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Urban Asias – Essays on Futurity Past and Present

11 INTRODUCTION but they

11 INTRODUCTION but they do so in ways that continue to place cities everywhere at different points along a singular pathway, and are driven more by Western anxieties about the future than analysis of lives or prospects in “Third World” Asia. 15 Other ong>Asiasong> are invoked in plans and policies intended to transform, tame or clean up the Asian (mega)city. 16 Importantly, however, there are also (re) iterations of Asia that are embedded in—and emerge from—the urban lifeworlds of ordinary people, their languages, cultural imaginings, and beliefs about the good life (and perhaps after-lives). 17 Contributors to this volume examine urban future-making practices from “above” and “below”, while also unsettling any such neat dichotomy. Making and remaking the city from above typically conjures the figure of the planner, the state policy expert, the architect, and other design professionals. Theirs are futures expressed in blueprints, political visions, and as seductive imagery displayed in advertisements and on billboards—futures which may be visibly present, and do work in the present, 18 but often remain figuratively as well as literally out of reach for the urban majority. 19 Nonetheless, ordinary and even subaltern urbanites do also negotiate future possibilities, including through imaginative, speculative and anticipatory engagement with official plans and corporate imagery. 20 The capacity to plot and navigate pathways to alternative futures—to realize forms of what Arjun Appadurai has termed “thoughtful wishing”—is highly unevenly distributed within and across urban ong>Asiasong>. 21 The most marginal of city dwellers may be constrained not only by structures of material opportunity but also by cosmologically-ordained and delimited imaginings of their proper place in the world. 22 Yet as Appadurai has shown, even Mumbai slum-dwellers’ horizons of the possible have been expanded by prospecting and learning from elsewhere, 23 in a kind of subaltern equivalent to the study tours and fact-finding missions of city elites. 24 Conversely, planners—especially the “middling” actors who perform routine planning labor—are often much more constrained than critics of “high-modernist” schemes acknowledge, with plans functioning (at best) more as means to organize the present than as roadmaps to any blueprint future. 25 Not only is past and present urban future-making invariably a coproduction involving intertwined action from above and below, 26 but actors on both sides of the heuristic divide may even have common—or at least overlapping—visions of aspirational futures. D. Asher Ghertner’s work on Delhi, for example, shows how poor people whose presence and places in the city were threatened by its “world class” make-over shared associated aesthetic aspirations and desires. 27 Much more widely there is (to borrow a phrase from Ghertner) “aesthetic consensus” that urban futures will con-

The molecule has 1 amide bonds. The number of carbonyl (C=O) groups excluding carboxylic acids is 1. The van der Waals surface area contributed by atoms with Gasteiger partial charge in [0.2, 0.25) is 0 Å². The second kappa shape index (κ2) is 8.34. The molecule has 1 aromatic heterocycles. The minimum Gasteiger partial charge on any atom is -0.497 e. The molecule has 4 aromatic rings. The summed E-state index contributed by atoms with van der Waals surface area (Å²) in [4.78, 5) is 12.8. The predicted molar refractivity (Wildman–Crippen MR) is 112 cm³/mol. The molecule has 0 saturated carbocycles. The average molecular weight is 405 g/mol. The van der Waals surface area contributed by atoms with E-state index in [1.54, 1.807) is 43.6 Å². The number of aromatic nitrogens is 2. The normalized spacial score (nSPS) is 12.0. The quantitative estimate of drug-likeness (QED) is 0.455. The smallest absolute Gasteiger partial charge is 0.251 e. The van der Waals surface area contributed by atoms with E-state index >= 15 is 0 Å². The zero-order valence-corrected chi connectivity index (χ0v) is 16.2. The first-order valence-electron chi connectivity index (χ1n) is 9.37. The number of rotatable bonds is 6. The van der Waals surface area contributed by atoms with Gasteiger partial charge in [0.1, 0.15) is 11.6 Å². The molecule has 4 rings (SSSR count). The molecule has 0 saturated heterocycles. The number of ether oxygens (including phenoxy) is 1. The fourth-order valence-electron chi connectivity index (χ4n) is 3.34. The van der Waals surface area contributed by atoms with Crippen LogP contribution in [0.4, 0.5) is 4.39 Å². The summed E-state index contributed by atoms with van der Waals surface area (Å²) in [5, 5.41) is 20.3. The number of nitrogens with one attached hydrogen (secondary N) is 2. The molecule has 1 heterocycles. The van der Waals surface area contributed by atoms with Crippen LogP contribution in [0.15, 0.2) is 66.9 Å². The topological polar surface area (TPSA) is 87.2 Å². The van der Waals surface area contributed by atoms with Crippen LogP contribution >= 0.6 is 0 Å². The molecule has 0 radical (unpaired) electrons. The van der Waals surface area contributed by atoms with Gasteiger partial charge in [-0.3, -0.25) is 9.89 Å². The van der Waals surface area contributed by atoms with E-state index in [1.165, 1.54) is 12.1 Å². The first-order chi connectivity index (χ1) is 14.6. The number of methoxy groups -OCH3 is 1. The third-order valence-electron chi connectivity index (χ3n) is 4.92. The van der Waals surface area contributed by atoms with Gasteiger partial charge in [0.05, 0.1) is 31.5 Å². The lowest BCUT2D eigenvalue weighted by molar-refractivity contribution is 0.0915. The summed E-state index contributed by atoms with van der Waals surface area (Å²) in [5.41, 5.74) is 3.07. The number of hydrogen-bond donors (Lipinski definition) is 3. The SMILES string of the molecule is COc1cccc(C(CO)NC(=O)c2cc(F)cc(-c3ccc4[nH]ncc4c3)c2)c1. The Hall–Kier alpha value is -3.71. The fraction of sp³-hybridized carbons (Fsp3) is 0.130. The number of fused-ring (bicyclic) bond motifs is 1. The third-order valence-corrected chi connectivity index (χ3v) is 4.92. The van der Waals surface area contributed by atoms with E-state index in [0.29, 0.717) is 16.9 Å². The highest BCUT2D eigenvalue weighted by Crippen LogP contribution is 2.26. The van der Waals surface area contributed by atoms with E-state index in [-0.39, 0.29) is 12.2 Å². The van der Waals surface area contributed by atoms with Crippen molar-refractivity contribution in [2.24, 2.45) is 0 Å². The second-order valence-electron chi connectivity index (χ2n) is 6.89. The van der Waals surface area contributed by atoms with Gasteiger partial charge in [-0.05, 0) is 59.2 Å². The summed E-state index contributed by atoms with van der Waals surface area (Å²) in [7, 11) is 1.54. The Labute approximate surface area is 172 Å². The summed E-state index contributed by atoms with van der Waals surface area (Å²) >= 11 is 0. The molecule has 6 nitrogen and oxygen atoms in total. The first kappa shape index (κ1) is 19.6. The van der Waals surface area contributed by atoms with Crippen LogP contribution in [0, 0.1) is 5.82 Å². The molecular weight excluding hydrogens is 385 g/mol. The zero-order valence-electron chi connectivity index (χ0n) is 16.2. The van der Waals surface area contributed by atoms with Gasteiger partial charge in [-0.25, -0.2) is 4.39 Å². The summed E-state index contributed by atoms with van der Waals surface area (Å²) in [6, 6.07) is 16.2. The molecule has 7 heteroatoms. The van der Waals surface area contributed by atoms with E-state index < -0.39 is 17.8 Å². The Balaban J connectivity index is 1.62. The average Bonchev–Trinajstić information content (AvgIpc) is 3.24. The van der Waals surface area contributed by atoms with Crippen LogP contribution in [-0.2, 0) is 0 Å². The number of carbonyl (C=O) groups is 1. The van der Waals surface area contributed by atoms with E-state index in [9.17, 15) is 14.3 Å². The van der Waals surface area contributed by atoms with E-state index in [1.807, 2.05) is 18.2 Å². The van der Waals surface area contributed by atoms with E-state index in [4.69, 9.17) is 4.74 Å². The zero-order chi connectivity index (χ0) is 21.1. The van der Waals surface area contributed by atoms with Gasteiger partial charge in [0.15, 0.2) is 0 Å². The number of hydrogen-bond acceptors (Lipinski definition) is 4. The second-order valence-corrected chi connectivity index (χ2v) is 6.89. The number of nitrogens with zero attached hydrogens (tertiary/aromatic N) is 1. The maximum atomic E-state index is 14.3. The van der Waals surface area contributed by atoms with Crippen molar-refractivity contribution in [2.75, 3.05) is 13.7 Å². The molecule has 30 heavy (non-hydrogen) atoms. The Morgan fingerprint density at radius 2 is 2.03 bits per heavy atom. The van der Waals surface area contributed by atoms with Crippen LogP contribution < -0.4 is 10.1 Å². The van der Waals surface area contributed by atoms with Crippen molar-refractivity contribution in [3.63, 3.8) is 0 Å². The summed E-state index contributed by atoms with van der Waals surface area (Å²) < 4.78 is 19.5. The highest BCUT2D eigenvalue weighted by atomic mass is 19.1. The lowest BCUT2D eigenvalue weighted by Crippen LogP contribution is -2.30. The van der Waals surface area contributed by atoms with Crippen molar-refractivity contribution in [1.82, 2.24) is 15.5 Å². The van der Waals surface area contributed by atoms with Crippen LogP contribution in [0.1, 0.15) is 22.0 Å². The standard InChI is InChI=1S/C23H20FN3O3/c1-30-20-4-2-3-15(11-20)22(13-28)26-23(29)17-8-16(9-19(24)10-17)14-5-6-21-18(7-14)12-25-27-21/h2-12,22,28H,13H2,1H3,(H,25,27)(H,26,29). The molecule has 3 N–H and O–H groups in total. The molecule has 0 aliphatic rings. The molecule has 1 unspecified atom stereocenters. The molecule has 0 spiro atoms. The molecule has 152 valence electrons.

12  tinue to look like “the city”. 28 While this observation may seem unremarkable, it contrasts sharply with recent critical scholarship in which cities are merely one territorial outcome of urbanization processes that are planetary in scope. 29 A powerful example in the current volume is the planned China- Pakistan Economic Corridor (CPEC) which Nausheen H. Anwar casts not so much as connecting extant city-based urban worlds, but as an expanded terrain of urbanization in its own right. 30 Work in Southeast Asia is also under way on other “operational landscapes” of capitalist urbanization, often far removed from the territorial boundaries of the city and stereotypical imagery of “the urban”. 31 Whether or not urban futurity is imaginatively located in South, East, or any other Asia, then, in academic urban studies at least, it is certainly not limited to cities. It is also important to note that scholarship on urban ong>Asiasong> beyond the city—including by one of the scholars who has contributed to this volume—pre-dates the recent Lefebvre-inspired surge of interest in “planetary urbanization” in international urban studies. 32 So if we look back, we find that there is a long history of ong>Asiasong>’ urban futures not being where they used to be. The remainder of the volume comprises twenty-four essays across seven sections plus a conclusion by Daniel P.S. Goh. The first section, Futures Past?, comprises three chapters on historical imaginings of urban futurity in Asia. In chapter 2, André Sorensen takes us to Tokyo, a city that has long been (globally) recognized as a “fertile setting for futurist visions”. Sorensen focuses on the utopian modernist architecture of the Metabolists from the 1950s. While most of their plans never came to fruition, the Metabolists’ material influence is evident in and way beyond Tokyo. Japanese expertise in city (re)building through large-scale clearances and megastructures has been exported to many other parts of Asia. Chapter 3, by Christina Schwenkel, concerns a small city in north central Vietnam that has historically imported urban development expertise. In the case of Vinh, however, the source of that expertise was neither Tokyo nor centers of capitalist urban development in the West, but socialist East Germany. Sckwenkel focuses on Quang Trung which became the prototype for modern and efficient mass housing in Vinh. Now in a state of dilapidation, for some Quang Trung denotes a modern future consigned to the past. Yet as Schwenkel shows, some (mostly elderly) residents see the old blocks in terms of a once-better future than the present-day exclusive urbanism of the high-rise condominiums that increasingly dwarf Quang Trung. In chapter 4, Pen Sereypagna tells a similar story of the White Building in Phnom Penh, Cambodia. Involving a collaboration between European and local architects during the